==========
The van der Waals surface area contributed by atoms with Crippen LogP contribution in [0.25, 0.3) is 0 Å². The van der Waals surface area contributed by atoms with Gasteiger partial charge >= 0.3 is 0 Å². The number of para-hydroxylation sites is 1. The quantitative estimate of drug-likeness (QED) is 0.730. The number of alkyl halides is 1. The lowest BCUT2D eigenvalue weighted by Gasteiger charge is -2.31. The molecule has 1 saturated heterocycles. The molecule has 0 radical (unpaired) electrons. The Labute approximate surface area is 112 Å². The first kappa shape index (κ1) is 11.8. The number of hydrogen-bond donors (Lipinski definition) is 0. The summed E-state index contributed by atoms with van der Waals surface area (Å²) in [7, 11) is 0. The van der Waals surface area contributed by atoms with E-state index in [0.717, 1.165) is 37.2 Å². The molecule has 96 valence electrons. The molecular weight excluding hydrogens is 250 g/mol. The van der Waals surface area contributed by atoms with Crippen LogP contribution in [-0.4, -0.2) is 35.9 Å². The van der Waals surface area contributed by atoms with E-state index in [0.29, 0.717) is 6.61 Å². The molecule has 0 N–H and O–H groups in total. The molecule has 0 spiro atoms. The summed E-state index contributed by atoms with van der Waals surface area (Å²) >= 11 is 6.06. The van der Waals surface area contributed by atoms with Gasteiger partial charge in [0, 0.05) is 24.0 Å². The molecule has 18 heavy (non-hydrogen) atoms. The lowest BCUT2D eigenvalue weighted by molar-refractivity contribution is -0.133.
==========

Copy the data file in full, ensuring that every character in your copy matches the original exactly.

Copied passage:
The van der Waals surface area contributed by atoms with Crippen LogP contribution in [0.25, 0.3) is 0 Å². The van der Waals surface area contributed by atoms with Gasteiger partial charge >= 0.3 is 0 Å². The number of para-hydroxylation sites is 1. The quantitative estimate of drug-likeness (QED) is 0.730. The number of alkyl halides is 1. The lowest BCUT2D eigenvalue weighted by Gasteiger charge is -2.31. The molecule has 1 saturated heterocycles. The molecule has 0 radical (unpaired) electrons. The Labute approximate surface area is 112 Å². The first kappa shape index (κ1) is 11.8. The number of hydrogen-bond donors (Lipinski definition) is 0. The summed E-state index contributed by atoms with van der Waals surface area (Å²) in [7, 11) is 0. The van der Waals surface area contributed by atoms with E-state index in [0.717, 1.165) is 37.2 Å². The molecule has 96 valence electrons. The molecular weight excluding hydrogens is 250 g/mol. The van der Waals surface area contributed by atoms with Crippen LogP contribution in [-0.4, -0.2) is 35.9 Å². The van der Waals surface area contributed by atoms with E-state index in [0.29, 0.717) is 6.61 Å². The molecule has 0 N–H and O–H groups in total. The molecule has 0 spiro atoms. The summed E-state index contributed by atoms with van der Waals surface area (Å²) >= 11 is 6.06. The van der Waals surface area contributed by atoms with Gasteiger partial charge in [0, 0.05) is 24.0 Å². The molecule has 18 heavy (non-hydrogen) atoms. The lowest BCUT2D eigenvalue weighted by molar-refractivity contribution is -0.133.